Which Automakers Care About Electric Vehicles The Most?
Anyone who follows the plug-in industry knows who the big volume players are in the segment.
Entering each month, we know the top selling plug-in will be the Chevrolet Volt, the Nissan LEAF or the Tesla Model S. Past those three, the Ford C-Max/Fusion Energi and the Toyota Prius plug-in will do battle for 4th spot. Past those six, come 8 other smaller sized participants.
Plug-In Sales July 2013:
- GM (Volt – 1,788/Spark EV – 103) 1,891
- Nissan (LEAF) 1,864
- Ford (C-Max Energi – 433/Fusion Energi – 407/Focus EV – 150) 990
- Toyota (Prius PHV – 817/RAV4 EV – 109) 926
- Honda (Fit – 63/Accord PHV – 54) 117
- Mitsubishi (i-MiEV) 46
- smart (smart ED) 58
- Fiat (500e ) 35* (estimated)
However, the volume of sales of one particular car does not necessarily mean that the automaker behind it is any more or less serious about selling electric vehicles. For some smaller nameplates, it could mean a lot more. For the sake of this experiment we have excluded Tesla because…well, we know how committed they are to electric vehicles!
For smart, it means almost everything, with close to 7% of monthly sales already being of the plug-in variety.
Now, one can say that smart is part of the Daimler family (which is true) so that invalidates the result, but unlike the Fiat 500e sales that are clearly compliance based to bail out its much larger sibling Chrysler’s quickly oncoming CARB deadline, Daimler has a sea of plug-ins arriving in the US after this year, including the new B-Class in early 2014, and a relatively low compliance threshold to meet.
Simply put, smart only sells plug-ins in the United States for the sake of making money. And when you factor in the average transaction price per vehicle at each of the automakers vs the average selling price of their EVs, plug-ins factor even higher at smart – we estimate more than 11% of total automotive revenue. (Random factoid: the highest average vehicle transaction price in July was GM at $33,364)
July Total Sales/EV sales:
GM – 234,071 – 1,891
- Ford – 193,715 – 990
- Toyota – 193,394 – 926
- Nissan – 109,041 – 1,864
- Honda – 141,439 – 117
- Fiat – 26,423 – 35* (est)
- Mitsubishi – 5,230 – 46
- smart – 860 – 58
Plug-In Percentage Of Overall Sales/Estimated Percentage to Revenue*:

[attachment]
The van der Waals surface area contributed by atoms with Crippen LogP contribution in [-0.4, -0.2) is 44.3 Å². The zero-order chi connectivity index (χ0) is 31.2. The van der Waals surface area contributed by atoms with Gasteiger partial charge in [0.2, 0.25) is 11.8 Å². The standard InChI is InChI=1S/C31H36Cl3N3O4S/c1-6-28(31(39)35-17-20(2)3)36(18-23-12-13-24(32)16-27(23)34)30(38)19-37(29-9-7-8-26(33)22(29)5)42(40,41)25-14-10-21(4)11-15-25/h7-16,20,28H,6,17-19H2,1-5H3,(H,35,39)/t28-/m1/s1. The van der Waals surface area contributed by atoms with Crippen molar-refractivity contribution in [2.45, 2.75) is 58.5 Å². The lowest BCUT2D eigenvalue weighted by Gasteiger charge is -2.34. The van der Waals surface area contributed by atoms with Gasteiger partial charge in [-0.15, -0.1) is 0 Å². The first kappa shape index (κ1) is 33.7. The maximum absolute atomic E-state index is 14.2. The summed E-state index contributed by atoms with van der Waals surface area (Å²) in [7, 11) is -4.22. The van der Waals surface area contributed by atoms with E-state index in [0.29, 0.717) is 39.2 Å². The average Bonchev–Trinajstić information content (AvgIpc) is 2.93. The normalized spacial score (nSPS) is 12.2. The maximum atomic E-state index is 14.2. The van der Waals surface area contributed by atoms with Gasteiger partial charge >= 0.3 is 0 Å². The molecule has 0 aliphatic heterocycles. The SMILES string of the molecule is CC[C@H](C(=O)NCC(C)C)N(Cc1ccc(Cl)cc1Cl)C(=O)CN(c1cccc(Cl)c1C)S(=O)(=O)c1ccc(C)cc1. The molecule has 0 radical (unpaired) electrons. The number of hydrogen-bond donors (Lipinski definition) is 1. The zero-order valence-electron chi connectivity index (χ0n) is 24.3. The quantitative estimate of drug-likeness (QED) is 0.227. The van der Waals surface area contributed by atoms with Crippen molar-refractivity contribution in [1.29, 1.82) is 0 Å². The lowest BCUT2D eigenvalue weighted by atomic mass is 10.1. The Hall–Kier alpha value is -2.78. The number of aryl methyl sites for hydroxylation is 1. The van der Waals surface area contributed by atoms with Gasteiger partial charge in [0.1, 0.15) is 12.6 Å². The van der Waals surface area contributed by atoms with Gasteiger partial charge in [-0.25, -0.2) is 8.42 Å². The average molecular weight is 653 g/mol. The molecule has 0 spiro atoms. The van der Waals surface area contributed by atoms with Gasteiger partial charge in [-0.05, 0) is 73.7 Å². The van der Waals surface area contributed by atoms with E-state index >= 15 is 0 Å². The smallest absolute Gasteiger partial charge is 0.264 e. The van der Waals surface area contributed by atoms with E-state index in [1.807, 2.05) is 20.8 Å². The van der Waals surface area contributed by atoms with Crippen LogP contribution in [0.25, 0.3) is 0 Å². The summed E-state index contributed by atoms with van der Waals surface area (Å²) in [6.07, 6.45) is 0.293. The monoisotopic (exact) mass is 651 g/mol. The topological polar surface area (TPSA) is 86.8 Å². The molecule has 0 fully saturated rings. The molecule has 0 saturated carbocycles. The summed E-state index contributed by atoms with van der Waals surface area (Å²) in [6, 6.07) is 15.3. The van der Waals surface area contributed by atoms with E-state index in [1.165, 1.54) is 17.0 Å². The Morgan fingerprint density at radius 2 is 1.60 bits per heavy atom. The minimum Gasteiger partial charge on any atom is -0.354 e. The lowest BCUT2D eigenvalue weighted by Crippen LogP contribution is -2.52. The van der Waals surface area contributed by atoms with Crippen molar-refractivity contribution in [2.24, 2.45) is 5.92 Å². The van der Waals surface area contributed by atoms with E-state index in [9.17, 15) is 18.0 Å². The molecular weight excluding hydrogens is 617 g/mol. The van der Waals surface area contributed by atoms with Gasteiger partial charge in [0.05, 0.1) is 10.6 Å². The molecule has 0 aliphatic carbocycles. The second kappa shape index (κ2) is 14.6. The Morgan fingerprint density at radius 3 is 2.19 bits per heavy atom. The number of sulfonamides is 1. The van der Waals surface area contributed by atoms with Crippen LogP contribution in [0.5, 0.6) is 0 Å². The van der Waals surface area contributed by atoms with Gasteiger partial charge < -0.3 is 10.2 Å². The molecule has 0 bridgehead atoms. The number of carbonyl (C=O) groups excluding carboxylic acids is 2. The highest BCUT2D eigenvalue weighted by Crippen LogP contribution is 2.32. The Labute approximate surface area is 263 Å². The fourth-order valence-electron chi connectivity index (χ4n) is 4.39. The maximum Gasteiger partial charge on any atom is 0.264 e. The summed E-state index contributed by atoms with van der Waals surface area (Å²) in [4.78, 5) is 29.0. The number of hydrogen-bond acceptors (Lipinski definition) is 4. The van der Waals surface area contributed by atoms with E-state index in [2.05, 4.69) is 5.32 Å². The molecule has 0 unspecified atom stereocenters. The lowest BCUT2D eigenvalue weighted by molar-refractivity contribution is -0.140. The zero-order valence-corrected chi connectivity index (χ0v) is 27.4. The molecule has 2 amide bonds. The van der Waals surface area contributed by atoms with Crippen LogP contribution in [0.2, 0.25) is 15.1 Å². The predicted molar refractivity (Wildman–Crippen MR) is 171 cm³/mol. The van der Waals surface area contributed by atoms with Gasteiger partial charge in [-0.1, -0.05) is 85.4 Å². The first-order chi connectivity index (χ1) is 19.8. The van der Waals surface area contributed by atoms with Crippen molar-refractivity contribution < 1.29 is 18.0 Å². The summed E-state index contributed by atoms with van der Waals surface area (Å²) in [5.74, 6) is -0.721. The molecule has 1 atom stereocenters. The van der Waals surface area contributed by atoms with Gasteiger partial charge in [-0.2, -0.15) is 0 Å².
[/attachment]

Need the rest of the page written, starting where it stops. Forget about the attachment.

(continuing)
smart – 6.74% (11.25%)
- Nissan 1.71% (1.95%)
- Fiat – 1.3% — (2.20%)
- Mitsubishi – .88% (1.05%)
- GM – .81% — (.90%)
- Ford – .51% — (.55%)
- Toyota – .47% — (.55%)
- Honda – .08% — (.11%**)
(*data used against average new car selling price in July 2013 as provided by TrueCar when available)
Going into the future, smart’s plug-in percentages will not be regressing either, as the car will be made even more widely available. We spoke to Mark Webster, General Manager of smart, recently about this very topic:
Looking ahead, and at your current total sales for the smart brand…are you are looking for the smart ED to range between 10% & 15% of that?
“Yes, well we will go with a 50 state launch in October, so we expect a little bit of an increase for October, but for right now we will just be in those 8 states and probably get a little bit more than those 60 per month until October, then we think it will go up a little bit after that.”
It is also worth noting that smart Canada sold 25 Electric Drives (and only 210 petrol cars), bringing the North American total to 82 plug-ins sold against 1,013 gas cars – for a cumulative total of 7.5% or about 12.5% of all new car revenue for the company.
So, do the cold hard numbers today speak 100% for an automobile maker’s commitment to electric vehicles? No – of course not. It is not reasonable to expect GM, Nissan, or Ford to be selling 20,000+ plug-ins each month at this point – maybe in 2019. However, we felt that it is an interesting exercise nonetheless.
It is also worth noting some other fairly large players are late to the party entirely – Daimler, BMW, Hyundai/Kia, Subaru, Volvo have mostly sold nothing so far. Once again, being late does not mean they don’t care.
- Despite having yet to sell an EV, we judge BMW right near the top of the pack when it comes to support of plug-in vehicles with their purpose-built i3 (starting from $41,350) arriving in 2014, and the i8 past that.
- We also know Daimler-Mercedes Benz has a lot of product in the pipeline (besides their subsidiary’s For Two ED), we would give them the thumbs-up as well despite having no presence at the moment.
- Volvo has the V60 plug-in already in production and selling well in Europe, and is considering a B-segment all electric (they lease a C30 electric in small numbers now in Europe). Either of which could be made available in the US very quickly if they choose. Grade? Yet to be determined.
- VW-Audi-Porsche is an odd duck. The are the undisputed kings of the press release, announcing and then un-announcing plug-ins almost daily (total exaggeration). Our feeling is the really don’t want anything to do with EVs, they still want to sell diesels, but are begrudgingly coming along.
- Hyundai/Kia? Almost total disregard for the segment, and despite a Kia Soul EV project, we think that attitude will continue as they focus on what has worked for them – the entry level car market. Maybe when the cost of lithium batteries falls further, and EVs retail for much less we will see the Korean automaker enter the segment seriously.
What we have now is some good starts by some automakers, and some no-so-good attempts by others. But what will really be of interest is what the list looks like a couple years from now…